Biological Width And Margin Placement
A dentist is given three options for margin placement: subgingival, equigingival, and supragingival.
This causes less impact at the periodontium. The margin location is considered to be a non-aesthetic area because of a marked difference in the opacity and color of the restorative materials on the tooth. In the beginning of using of a translucent restorative material like resin cement and adhesive dentistry, now it is possible to put the supragingival margins in the aesthetic areas.
The use of the equigingival margin was not something that many people looked out for since it was believed to increase the plaque accumulation compared to subgingival or supragingival margins. This resulted in the gingival inflammation. Even a little gingival recession can create the unsightly display. However, such concern is no longer a question, since the restoration margin may be blended with a tooth since the restoration may be finished faster and it provides a polished and smooth interface on gingival margin.
Any restorative consideration may dictate the placement of the restoration margin under gingival tissue on its crest if there is tooth deficiency or caries. It can also be used to hide dental restoration or tooth interface. Invasion to the biologic periodontal area which allows additional retention, it may lead iatrogenic periodontal problem and early loss of the restorative material. The restorative margin is put far below under the tissue crest, which can impinge on attachment apparatus on gingival tissue with constant inflammation which may be created or may get worse when the patient is not able to clean that area. The body will attempt to make a room between the margin and an alveolar bone which allow the space to use in tissue reattachment. It can take place if an alveolar bone that surrounds the teeth is too thin in its width. Thin gingival is prone to recession compared to the flat periodontium and fibrous tissues which are thicker. The studies for the placement in deep margin had found out that the level in bone does appear to look unchanged. However, the gingival restoration had shown qualitative and quantitative changes within micro flora which increases the plaque index, recession of the pocket depth, gingival fluid and plaque index.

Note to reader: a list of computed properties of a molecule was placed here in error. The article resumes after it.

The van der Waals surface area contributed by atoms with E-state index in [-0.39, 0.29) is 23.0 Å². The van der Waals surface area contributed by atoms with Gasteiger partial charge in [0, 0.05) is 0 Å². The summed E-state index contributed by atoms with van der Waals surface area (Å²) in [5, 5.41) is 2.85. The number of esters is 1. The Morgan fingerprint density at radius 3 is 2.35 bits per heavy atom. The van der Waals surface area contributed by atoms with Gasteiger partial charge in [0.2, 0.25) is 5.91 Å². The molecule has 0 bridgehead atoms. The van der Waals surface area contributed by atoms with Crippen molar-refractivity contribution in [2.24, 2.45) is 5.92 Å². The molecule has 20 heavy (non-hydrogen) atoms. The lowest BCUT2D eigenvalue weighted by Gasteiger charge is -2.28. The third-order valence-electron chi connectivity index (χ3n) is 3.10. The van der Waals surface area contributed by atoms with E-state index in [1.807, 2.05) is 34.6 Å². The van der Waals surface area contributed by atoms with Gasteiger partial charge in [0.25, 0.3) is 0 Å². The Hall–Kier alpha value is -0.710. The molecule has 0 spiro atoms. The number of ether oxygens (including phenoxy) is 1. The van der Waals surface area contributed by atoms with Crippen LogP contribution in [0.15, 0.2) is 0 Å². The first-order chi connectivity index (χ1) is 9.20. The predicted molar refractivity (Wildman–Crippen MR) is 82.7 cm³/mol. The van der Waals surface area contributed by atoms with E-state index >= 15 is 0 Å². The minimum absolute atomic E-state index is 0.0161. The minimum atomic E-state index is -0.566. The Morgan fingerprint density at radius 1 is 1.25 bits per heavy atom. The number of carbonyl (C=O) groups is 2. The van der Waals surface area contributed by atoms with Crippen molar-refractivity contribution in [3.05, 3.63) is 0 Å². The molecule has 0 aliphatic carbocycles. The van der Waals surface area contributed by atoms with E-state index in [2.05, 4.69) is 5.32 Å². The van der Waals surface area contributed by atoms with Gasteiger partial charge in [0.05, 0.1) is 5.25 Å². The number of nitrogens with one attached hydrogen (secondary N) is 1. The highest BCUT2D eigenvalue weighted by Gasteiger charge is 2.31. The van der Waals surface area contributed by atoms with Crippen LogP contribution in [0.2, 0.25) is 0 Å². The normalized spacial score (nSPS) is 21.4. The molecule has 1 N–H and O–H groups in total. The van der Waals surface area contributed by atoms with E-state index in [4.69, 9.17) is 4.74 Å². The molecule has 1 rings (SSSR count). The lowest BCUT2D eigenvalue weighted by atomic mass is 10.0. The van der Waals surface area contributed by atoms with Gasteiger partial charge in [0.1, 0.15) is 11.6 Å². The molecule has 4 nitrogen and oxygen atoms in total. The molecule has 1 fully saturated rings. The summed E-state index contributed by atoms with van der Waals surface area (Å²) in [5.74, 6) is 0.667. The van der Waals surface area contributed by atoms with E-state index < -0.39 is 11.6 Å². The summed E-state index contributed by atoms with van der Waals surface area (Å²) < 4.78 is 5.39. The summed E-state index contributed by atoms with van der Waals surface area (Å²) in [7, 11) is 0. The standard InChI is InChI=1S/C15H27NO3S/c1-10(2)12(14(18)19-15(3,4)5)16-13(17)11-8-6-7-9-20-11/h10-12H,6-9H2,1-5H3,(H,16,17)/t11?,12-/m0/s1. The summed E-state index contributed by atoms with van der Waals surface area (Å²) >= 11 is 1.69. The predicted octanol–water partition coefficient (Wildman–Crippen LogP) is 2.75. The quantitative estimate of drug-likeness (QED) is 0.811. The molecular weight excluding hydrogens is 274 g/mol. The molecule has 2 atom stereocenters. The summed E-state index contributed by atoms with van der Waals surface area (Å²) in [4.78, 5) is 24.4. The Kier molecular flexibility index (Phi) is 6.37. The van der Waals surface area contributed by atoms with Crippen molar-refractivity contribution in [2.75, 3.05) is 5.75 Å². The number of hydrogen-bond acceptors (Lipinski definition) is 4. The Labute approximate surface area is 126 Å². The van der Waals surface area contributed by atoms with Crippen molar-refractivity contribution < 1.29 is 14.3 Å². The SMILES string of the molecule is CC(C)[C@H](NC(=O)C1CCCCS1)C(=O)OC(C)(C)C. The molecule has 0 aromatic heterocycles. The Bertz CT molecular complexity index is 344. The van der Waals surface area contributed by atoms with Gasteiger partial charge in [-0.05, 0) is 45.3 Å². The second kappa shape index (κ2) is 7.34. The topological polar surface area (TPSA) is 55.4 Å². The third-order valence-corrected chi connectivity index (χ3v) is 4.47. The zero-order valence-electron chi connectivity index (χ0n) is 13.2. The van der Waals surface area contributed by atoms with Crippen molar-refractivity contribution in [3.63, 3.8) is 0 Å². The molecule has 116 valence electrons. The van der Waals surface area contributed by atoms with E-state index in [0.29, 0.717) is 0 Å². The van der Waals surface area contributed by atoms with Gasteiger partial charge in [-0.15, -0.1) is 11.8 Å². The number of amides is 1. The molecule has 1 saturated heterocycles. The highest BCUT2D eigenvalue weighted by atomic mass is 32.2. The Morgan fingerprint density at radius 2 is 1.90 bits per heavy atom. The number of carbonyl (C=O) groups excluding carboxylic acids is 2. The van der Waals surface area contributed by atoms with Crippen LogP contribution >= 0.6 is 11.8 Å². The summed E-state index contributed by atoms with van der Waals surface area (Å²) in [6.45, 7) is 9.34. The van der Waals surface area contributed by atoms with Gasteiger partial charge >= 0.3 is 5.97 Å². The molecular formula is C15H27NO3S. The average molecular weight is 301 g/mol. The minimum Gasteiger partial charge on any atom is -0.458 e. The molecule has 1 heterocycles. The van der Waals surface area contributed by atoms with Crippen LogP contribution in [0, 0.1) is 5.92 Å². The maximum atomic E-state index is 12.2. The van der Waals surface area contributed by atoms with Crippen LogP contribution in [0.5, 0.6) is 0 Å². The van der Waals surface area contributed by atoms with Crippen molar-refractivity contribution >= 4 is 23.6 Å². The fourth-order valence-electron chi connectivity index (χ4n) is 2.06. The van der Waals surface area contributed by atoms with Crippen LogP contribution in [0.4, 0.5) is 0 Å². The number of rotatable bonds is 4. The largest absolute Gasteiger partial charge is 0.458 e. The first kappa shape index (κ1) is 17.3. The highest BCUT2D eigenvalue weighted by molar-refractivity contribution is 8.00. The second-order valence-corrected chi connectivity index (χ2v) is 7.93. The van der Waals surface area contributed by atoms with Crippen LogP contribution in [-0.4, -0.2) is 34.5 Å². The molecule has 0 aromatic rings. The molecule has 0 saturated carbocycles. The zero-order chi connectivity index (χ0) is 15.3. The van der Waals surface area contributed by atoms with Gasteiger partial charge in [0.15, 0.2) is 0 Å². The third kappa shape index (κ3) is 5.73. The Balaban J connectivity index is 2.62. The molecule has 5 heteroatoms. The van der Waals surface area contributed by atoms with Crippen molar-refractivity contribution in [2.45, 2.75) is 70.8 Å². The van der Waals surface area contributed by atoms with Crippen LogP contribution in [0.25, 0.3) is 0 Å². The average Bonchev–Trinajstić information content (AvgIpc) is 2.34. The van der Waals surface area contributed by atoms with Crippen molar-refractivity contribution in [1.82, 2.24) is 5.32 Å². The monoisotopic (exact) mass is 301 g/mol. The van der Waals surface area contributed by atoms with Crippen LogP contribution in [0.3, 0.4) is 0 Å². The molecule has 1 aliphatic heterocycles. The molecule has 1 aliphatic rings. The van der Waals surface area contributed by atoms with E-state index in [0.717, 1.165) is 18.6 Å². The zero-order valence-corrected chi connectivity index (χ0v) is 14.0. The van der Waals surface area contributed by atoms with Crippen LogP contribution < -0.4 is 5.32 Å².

Biological Width Categories With Margin Placement Guidelines To Follow To Prevent The Width Violation
Average crest person: this is when the patient has the measurement of mid-face of 3.00 mm while proximal size may be 3.0 mm up to 4.5 mm. In such a situation, gingival tissue will look stable most of the time.
High crest person: this is rare and takes less than 2 percent of the time. With these patients, the measurement in mid-face does not reach 3.0mm, and proximal measurement would not be over 3.0mm. In such cases, it will not be possible to use an infraclavicular margin since the margin can be closer to the alveolar bone, which results in chronic inflammation with impingement of biological width.
Low crest person: for these patients, measurement on the mid-face is over 3.0mm, while proximal measurement should be around 4.5mm. Low crest takes place in 13 percent of people. Low crest may be described as a patient susceptible to secondary recession during the use of crown margin, especially installed infraclavicular.